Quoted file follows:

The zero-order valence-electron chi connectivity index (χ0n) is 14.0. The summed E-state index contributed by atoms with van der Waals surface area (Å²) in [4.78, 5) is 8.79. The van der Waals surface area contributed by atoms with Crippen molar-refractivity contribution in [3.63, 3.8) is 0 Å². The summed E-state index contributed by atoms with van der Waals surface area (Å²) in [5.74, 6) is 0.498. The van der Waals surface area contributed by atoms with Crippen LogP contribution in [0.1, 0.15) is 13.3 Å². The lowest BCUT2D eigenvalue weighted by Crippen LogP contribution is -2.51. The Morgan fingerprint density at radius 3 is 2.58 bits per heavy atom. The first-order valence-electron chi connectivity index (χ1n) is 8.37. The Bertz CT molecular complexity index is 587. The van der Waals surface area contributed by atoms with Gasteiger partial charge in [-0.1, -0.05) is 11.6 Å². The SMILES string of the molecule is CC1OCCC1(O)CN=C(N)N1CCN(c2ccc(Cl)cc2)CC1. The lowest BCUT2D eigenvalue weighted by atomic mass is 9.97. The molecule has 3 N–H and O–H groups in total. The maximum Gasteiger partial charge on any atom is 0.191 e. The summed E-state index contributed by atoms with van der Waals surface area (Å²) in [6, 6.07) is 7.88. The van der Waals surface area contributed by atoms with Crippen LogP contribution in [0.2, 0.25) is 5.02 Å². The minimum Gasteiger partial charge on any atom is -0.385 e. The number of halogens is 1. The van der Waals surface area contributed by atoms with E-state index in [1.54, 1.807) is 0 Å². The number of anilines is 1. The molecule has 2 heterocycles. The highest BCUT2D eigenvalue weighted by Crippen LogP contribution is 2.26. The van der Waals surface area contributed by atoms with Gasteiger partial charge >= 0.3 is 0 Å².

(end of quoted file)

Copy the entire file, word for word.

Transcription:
The zero-order valence-electron chi connectivity index (χ0n) is 14.0. The summed E-state index contributed by atoms with van der Waals surface area (Å²) in [4.78, 5) is 8.79. The van der Waals surface area contributed by atoms with Crippen molar-refractivity contribution in [3.63, 3.8) is 0 Å². The summed E-state index contributed by atoms with van der Waals surface area (Å²) in [5.74, 6) is 0.498. The van der Waals surface area contributed by atoms with Crippen LogP contribution in [0.1, 0.15) is 13.3 Å². The lowest BCUT2D eigenvalue weighted by Crippen LogP contribution is -2.51. The Morgan fingerprint density at radius 3 is 2.58 bits per heavy atom. The first-order valence-electron chi connectivity index (χ1n) is 8.37. The Bertz CT molecular complexity index is 587. The van der Waals surface area contributed by atoms with Gasteiger partial charge in [-0.1, -0.05) is 11.6 Å². The SMILES string of the molecule is CC1OCCC1(O)CN=C(N)N1CCN(c2ccc(Cl)cc2)CC1. The lowest BCUT2D eigenvalue weighted by atomic mass is 9.97. The molecule has 3 N–H and O–H groups in total. The maximum Gasteiger partial charge on any atom is 0.191 e. The summed E-state index contributed by atoms with van der Waals surface area (Å²) in [6, 6.07) is 7.88. The van der Waals surface area contributed by atoms with Crippen LogP contribution in [0.2, 0.25) is 5.02 Å². The minimum Gasteiger partial charge on any atom is -0.385 e. The number of halogens is 1. The van der Waals surface area contributed by atoms with E-state index in [1.54, 1.807) is 0 Å². The number of anilines is 1. The molecule has 2 heterocycles. The highest BCUT2D eigenvalue weighted by Crippen LogP contribution is 2.26. The van der Waals surface area contributed by atoms with Gasteiger partial charge >= 0.3 is 0 Å².